Plaintiff shall correspond only with Defendants' counsel including any requests for public records.” (DE #246). “Plaintiff shall be prohibited from contacting any of the Defendants, including their supervisory employees and/or the individual Defendants, regarding any matter related to this case.”  (DE #246).  This order is dated July 25, 2000. 

 Additionally, these orders directed that Mason contact these same lawyers prior to making public records request under Florida law.  Between June 19, 2000 and July 25, 2000, Mason repeatedly challenged the jurisdiction of the district court via motions and the like.  Mason asserted that these orders violated the First Amendment, Tenth Amendment, 28 U.S.C. 636 (b)(1)(a), Fla.Stat., Chap 119, and the Florida Const. and they fail to meet the requirement for an injunction.   Judge Graham and the Magistrate absolutely refused to state where they got the legal authority from to issue these orders.   As set out below, the Eleventh Circuit has refused to discuss the validity of these orders either on direct appeal, interlocutory appeal, or mandamus.  It would appear that staff attorneys at the Eleventh Circuit and are making a mockery of the legal system.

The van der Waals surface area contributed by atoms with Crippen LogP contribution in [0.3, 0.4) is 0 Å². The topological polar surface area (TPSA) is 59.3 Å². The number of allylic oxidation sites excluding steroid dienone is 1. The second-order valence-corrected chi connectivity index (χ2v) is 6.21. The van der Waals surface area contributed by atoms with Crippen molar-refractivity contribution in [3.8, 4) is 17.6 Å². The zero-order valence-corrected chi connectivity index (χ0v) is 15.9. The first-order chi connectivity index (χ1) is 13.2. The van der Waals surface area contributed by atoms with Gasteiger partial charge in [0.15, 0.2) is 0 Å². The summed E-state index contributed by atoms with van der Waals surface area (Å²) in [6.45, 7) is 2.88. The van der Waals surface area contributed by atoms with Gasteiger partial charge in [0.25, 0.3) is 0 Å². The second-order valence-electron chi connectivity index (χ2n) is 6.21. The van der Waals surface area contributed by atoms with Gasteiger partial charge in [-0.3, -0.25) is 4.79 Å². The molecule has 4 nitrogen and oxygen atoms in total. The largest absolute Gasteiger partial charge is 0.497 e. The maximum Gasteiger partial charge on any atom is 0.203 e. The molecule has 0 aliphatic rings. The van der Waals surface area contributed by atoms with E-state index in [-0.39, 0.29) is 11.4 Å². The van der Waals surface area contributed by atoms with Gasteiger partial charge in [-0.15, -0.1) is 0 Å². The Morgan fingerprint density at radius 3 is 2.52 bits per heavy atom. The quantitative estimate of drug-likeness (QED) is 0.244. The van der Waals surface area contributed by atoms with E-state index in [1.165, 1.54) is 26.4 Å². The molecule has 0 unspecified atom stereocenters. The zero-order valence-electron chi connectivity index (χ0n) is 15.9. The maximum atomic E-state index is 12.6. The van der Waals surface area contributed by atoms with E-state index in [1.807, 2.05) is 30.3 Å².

28 U.S.C. 636 (b)(1)(A) clearly states:
Notwithstanding any provision of law to the contrary-(A) a judge may designate a magistrate judge to hear and determine any pretrial matter pending before the court except a motion for injunction relief,…” 28 U.S.C. 636 (b)(1)(A).

Judge Graham has held that the above are orders are not "clearly erroneous nor is it contrary to law." Specifically Judge Donald L. Graham held: